Robert Escritt and John Paul would have slept in one of the two dirty cells below. They measured about four square yards and were badly ventilated. There was a small window with bars in each room. Their beds would have had straw in the ticking and they were allowed two blankets and a rug for warmth. To pass the time they would have been made to pound tile-shards which they were paid 6d a bushel for.
What happened to Francis Brown? I searched for him on Ancestry.com. and found him in the England and Wales Criminal Register 1791-1892. He was transported for 7 years. It was time to research in The Treasure House archives again.
A week earlier, I had been reading what a dishonest person my ancestor was for intending to deprive Francis Brown of his good name and reputation. The document before me named Francis Brown as a common cheat. He had promised George Sproxton, a tailor from Driffield, a house and land for £150. The house and land had belonged to the late Francis Brown, Brown’s father. The property had never been Brown junior’s to sell. He simply intended to relieve George Sproxton of his money.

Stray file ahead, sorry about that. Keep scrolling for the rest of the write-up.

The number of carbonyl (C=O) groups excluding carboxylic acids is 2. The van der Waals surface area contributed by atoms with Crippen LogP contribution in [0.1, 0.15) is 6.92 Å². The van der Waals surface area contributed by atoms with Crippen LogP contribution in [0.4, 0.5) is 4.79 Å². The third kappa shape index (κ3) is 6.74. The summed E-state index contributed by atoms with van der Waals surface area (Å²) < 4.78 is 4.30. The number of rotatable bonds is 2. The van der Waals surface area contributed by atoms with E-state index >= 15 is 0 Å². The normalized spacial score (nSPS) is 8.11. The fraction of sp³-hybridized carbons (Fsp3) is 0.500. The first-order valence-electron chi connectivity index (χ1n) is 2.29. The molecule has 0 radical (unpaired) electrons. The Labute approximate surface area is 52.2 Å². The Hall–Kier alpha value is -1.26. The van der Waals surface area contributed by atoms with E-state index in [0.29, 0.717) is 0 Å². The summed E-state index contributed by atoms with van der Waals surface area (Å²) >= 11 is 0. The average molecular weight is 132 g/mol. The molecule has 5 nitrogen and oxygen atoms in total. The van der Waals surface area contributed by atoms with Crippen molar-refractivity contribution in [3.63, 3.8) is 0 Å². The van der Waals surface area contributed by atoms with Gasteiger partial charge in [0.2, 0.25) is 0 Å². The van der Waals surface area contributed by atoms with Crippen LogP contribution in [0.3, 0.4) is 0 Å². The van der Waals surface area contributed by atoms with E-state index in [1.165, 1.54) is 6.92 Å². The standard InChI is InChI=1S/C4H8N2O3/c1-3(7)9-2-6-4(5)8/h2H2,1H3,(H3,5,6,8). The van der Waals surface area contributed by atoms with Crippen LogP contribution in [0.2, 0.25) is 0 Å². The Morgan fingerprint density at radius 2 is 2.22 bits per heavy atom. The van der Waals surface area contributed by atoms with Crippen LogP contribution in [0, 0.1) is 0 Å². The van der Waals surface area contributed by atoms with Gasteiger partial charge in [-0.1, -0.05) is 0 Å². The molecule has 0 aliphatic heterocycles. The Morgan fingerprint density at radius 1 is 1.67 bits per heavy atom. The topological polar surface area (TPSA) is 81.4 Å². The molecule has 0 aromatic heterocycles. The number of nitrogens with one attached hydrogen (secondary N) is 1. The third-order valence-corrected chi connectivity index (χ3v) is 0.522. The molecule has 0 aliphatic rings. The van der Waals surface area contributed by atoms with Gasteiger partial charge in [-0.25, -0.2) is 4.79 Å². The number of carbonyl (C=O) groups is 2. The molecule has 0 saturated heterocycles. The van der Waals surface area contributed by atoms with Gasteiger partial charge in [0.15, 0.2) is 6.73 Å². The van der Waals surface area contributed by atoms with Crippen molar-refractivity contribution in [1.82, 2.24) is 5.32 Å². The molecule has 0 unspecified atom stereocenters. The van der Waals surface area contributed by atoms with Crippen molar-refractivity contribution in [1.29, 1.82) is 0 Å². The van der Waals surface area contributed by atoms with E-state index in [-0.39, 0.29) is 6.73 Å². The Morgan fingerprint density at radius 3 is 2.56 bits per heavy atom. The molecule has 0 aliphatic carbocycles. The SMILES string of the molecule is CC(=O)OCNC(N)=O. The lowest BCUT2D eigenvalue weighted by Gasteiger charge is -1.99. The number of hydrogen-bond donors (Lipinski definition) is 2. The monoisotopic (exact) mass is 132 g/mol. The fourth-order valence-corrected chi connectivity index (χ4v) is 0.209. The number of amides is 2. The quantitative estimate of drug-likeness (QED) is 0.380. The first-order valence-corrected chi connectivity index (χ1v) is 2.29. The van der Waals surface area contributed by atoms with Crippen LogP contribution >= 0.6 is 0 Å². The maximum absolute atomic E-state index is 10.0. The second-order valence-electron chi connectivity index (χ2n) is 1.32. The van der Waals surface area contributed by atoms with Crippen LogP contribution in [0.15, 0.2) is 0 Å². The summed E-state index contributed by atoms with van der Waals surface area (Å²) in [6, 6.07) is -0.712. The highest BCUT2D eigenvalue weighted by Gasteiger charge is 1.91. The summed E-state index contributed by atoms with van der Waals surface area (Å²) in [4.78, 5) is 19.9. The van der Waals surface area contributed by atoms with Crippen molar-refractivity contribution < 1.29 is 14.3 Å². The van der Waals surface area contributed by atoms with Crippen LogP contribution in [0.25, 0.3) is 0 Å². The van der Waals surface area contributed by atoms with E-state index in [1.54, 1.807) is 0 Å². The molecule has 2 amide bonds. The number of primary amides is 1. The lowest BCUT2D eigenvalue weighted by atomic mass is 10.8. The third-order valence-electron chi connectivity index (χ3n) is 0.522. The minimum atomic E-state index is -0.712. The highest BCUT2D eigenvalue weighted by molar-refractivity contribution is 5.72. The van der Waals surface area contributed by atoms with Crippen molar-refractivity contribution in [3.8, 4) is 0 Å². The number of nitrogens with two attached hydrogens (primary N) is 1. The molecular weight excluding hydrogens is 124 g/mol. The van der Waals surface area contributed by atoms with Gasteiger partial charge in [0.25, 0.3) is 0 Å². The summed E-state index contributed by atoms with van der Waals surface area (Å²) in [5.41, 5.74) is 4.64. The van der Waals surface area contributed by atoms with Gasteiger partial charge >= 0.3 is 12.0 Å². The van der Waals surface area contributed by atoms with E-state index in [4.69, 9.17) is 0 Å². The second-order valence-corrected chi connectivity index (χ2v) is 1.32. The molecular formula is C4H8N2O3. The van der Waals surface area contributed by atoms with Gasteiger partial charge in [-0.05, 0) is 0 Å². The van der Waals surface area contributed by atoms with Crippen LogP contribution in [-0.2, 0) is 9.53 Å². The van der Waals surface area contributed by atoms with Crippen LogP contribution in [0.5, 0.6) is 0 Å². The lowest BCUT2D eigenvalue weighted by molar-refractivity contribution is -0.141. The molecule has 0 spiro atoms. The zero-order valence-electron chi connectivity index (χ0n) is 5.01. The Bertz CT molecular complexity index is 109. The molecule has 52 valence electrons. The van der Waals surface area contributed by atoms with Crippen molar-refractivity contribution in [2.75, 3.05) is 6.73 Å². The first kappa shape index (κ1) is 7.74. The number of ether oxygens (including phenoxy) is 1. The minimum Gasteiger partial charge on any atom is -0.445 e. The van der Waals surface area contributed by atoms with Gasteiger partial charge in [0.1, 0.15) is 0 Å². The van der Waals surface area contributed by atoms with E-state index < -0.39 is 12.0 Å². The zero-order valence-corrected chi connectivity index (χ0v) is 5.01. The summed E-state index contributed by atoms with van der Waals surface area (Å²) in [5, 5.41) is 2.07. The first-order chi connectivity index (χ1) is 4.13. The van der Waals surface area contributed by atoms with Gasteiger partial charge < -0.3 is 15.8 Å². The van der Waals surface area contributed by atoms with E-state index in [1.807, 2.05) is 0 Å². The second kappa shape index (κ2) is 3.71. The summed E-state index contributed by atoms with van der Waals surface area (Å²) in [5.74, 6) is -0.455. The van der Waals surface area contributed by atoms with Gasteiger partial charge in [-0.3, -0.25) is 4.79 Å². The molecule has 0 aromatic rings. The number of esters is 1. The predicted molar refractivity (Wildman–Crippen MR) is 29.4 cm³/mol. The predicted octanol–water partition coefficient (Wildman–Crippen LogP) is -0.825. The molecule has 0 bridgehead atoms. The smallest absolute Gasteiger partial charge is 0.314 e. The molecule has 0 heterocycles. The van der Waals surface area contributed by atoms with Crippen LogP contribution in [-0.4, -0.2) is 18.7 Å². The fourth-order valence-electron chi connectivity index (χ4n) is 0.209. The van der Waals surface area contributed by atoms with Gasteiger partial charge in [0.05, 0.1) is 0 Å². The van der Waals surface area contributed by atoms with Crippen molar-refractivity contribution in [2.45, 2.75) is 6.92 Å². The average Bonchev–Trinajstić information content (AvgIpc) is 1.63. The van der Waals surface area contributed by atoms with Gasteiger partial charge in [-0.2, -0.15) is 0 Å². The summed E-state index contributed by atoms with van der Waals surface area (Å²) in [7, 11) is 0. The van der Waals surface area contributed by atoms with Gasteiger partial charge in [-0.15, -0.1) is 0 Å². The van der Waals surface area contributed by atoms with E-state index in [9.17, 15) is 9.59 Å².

Robert Escritt settled down to live what seems to be a quiet family life. He returned home to Garton-on-the-Wolds to his wife, Ann. She gave birth to Robert in 1810 and Hannah in 1812. Robert and Ann are both on the 1841 and 1851 census, still living in Garton-on-the Wolds. Even at the age of 71, Robert put his occupation down as an agricultural labourer. He died at the age of 77, which considering the mortality rate of the period and what he had been through, he survived quite well.
The true story of Robert Escritt and John Paul proves that ancestors who were agricultural labourers can have colourful histories. Your agricultural labourer’s history might make my story seem like watching paint dry. We never know what is lurking in the archives.
If you have enjoyed reading this post and would like us to write for you, you can contact us at firstname.lastname@example.org